Unit 2: Codes, Patrols & Policing
To Recap from the 300 Years in Module One, Unit One and answer to a question:
In that module I shared the history of nearly 6,500 documented lynchings, that it happened until 1981 and also occurred in the North.
I was asked how often it was prosecuted. The answer: To this day, there is no Federal anti lynching law. Since at least 1900, members of the House and Senate have tried to make lynching a federal crime. The bills are consistently blocked. On June 4, 2020 the bill was considered by the Senate, but Senator Rand Paul by unanimous consent preventing the bill from passing. This means that it was up to State and localities to prosecute the crime. This means that almost no lynchings were ever prosecuted because the same people who would have had to prosecute and sit on juries either participated or were generally on the side of the action or related to the perpetrators in the small communities where they lived.
There is always more to learn. One thing I just found out about is regarding one of the last lynchings in the North, in Marion, Indiana. It was the basis for Billy Holliday’s song Strange Fruit and the postcard of the event is widely circulated. It took place in Grant County and what I didn’t know was that at the time Grant County had a very large Quaker population (see below). Click here for more information on Quaker involvement in the KKK.
Our educational material continues this with examining Black Codes, Slave Patrols and Policing Today. For the complete version click here. Black codes were laws enacted through the South both during and after slavery that governed slaves and free people of color. They included things such as teaching or attempt to teach, any slave to read or write, he or she shall be sentenced to receive thirty-nine lashes on his or her bare back. Different States had different Black codes but most were designed to restricted black people’s right to congregate, own property, conduct business, buy and lease land, and move freely through public spaces. After emancipation a central element of the Black Codes were vagrancy laws. Enforcement was done by the police.
So since enforcement was done by police, how were the police organized? The common knowledge is that American law enforcement started in the early 1800’s as night watchmen systems moved into centralized municipal police departments beginning in Boston and soon cropping up in New York City and elsewhere. These were white, male and focused on disorder and controlling a “dangerous underclass” that included African Americans, immigrants and the poor. However that is only half the story. The other half is that policing in southern slave-holding states evolved from slave patrols made up of white volunteers empowered to capture runaway slaves as well as use vigilante tactics to enforce laws related to slavery and also to prevent further escapes by any means necessary including torture.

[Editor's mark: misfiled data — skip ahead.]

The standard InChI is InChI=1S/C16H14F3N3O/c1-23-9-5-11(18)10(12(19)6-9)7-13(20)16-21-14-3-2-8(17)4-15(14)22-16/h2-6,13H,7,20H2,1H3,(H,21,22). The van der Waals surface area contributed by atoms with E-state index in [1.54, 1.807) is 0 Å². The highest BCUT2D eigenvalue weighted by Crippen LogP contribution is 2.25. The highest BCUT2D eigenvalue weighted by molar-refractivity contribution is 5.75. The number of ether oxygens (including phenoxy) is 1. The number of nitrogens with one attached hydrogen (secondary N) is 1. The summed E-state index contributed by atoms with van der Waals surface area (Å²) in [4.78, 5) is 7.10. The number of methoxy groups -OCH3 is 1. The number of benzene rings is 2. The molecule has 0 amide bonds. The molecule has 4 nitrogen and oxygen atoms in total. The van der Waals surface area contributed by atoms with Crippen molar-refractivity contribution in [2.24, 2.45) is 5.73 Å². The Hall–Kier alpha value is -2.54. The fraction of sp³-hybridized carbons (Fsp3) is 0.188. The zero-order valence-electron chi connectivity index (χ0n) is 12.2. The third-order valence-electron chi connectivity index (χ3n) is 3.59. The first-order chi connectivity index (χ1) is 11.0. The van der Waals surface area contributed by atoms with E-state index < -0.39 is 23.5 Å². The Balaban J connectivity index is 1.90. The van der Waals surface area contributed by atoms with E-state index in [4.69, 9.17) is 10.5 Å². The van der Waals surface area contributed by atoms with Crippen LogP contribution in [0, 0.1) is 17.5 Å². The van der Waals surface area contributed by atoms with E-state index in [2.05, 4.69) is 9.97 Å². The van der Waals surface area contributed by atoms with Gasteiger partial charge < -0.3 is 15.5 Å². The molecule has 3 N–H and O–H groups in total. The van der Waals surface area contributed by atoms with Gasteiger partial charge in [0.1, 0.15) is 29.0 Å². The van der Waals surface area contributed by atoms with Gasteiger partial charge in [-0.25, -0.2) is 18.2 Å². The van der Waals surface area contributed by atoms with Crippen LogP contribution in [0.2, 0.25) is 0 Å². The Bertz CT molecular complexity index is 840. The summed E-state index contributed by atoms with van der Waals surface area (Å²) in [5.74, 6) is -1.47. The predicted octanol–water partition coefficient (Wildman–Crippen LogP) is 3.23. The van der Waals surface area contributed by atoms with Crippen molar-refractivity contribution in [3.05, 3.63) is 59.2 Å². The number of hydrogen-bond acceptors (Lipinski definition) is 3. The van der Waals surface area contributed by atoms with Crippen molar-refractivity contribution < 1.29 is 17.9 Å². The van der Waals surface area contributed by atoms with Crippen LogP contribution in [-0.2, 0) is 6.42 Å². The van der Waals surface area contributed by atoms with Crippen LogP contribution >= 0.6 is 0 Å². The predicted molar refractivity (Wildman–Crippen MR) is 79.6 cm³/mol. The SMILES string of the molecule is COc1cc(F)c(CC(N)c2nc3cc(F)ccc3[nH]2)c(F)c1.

It is believed that after the passing of the 13th Amendment, more than 800,000 Blacks were part of the system of peonage, or re-enslavement through the prison system. Peonage didn’t end until after World War II began, around 1940.
Knowing this history makes it easy to understand the situation of today’s policing in communities of color (click here for further information). The reasons unarmed people in these communities are killed today are as simple as Ronell Foster fatally shot by Vallejo, Calif., police Officer in 2018 after being stopped for riding his bicycle without a light. Sandra Bland for a broken tail light, Eric Gardner for selling single cigarettes from packs without tax stamps, Daunte Wright during a traffic stop, George Floyd suspected of using a counterfeit $20 bill, Dreasjon Reed running from a police officer, Breonna Taylor, sleeping in her own bed, the list goes on and on. But then there are the children; Police have killed more than 100 children since 2015 13-year-old Adam Toledo in Chicago and 16-year-old Ma’Khia Bryant in Columbus, Ohio, 12- year-old Tamir Rice, 13 Year Old Tyre King, then there was the killing of Kameron Prescott, 6 Year Old and Aiyana Stanley-Jones, 7 Year Old, finally there is the killing of elders, 68 year old Eurie Stamps and 92 year old Kathryn Johnston. We don’t understand these victims as real people who had lives, loves, interests and family (click here for an action that makes this visible). Another thing about all these killings and the thousands of others is we don’t talk about the ripple effects of the trauma of the families and communities that have lost loved ones, nor is any attention given to the ones who aren’t killed but are disabled by such encounters.
There were only 27 days in 2019 where police did not kill someone. Imagine if this was the environment and reality that you and your children faced every minute.
Given the above, what is our spiritual responsibility?
thanks for listening,
The following is further relevant material:
Jim Crow Laws
Ku Klux Klan
Jim Crow Laws Expand.
By HISTORY.COM EDITORS| JAN 11, 2022
Jim Crow laws were a collection of state and local statutes that legalized racial segregation. Named after a Black minstrel show character, the laws—which existed for about 100 years, from the post-Civil War era until 1968—were meant to marginalize African Americans by denying them the right to vote, hold jobs, get an education or other opportunities. Those who attempted to defy Jim Crow laws often faced arrest, fines, jail sentences, violence and death.